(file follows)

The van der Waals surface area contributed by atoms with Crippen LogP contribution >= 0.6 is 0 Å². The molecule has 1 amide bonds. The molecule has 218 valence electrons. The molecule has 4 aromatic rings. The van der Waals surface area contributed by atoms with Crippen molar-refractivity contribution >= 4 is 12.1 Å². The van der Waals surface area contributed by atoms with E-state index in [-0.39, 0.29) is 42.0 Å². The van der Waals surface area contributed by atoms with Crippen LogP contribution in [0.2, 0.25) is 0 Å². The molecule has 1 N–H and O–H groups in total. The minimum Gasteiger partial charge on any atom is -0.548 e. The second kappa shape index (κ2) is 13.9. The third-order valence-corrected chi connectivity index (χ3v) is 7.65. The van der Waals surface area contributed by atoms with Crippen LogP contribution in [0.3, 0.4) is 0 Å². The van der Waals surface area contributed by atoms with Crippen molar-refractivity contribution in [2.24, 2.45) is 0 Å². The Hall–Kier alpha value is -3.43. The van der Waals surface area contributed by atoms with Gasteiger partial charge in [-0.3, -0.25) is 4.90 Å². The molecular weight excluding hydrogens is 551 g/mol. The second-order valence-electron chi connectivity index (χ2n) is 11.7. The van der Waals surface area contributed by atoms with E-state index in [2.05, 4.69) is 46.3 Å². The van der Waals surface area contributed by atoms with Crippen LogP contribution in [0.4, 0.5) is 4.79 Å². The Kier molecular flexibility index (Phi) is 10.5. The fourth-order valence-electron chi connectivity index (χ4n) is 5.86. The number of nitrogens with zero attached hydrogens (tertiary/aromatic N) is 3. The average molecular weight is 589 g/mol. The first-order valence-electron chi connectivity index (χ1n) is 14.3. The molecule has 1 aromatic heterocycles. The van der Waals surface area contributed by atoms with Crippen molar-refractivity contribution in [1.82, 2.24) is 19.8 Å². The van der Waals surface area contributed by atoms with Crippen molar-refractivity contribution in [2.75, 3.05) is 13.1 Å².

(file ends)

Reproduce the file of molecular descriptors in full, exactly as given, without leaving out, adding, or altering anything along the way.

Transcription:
The van der Waals surface area contributed by atoms with Crippen LogP contribution >= 0.6 is 0 Å². The molecule has 1 amide bonds. The molecule has 218 valence electrons. The molecule has 4 aromatic rings. The van der Waals surface area contributed by atoms with Crippen molar-refractivity contribution >= 4 is 12.1 Å². The van der Waals surface area contributed by atoms with E-state index in [-0.39, 0.29) is 42.0 Å². The van der Waals surface area contributed by atoms with Crippen LogP contribution in [0.2, 0.25) is 0 Å². The molecule has 1 N–H and O–H groups in total. The minimum Gasteiger partial charge on any atom is -0.548 e. The second kappa shape index (κ2) is 13.9. The third-order valence-corrected chi connectivity index (χ3v) is 7.65. The van der Waals surface area contributed by atoms with Crippen LogP contribution in [0.3, 0.4) is 0 Å². The van der Waals surface area contributed by atoms with Crippen molar-refractivity contribution in [2.24, 2.45) is 0 Å². The Hall–Kier alpha value is -3.43. The van der Waals surface area contributed by atoms with Gasteiger partial charge in [-0.3, -0.25) is 4.90 Å². The molecular weight excluding hydrogens is 551 g/mol. The second-order valence-electron chi connectivity index (χ2n) is 11.7. The van der Waals surface area contributed by atoms with E-state index in [2.05, 4.69) is 46.3 Å². The van der Waals surface area contributed by atoms with Crippen LogP contribution in [0.4, 0.5) is 4.79 Å². The Kier molecular flexibility index (Phi) is 10.5. The fourth-order valence-electron chi connectivity index (χ4n) is 5.86. The number of nitrogens with zero attached hydrogens (tertiary/aromatic N) is 3. The average molecular weight is 589 g/mol. The first-order valence-electron chi connectivity index (χ1n) is 14.3. The molecule has 1 aromatic heterocycles. The van der Waals surface area contributed by atoms with Crippen molar-refractivity contribution in [1.82, 2.24) is 19.8 Å². The van der Waals surface area contributed by atoms with Crippen molar-refractivity contribution in [2.75, 3.05) is 13.1 Å².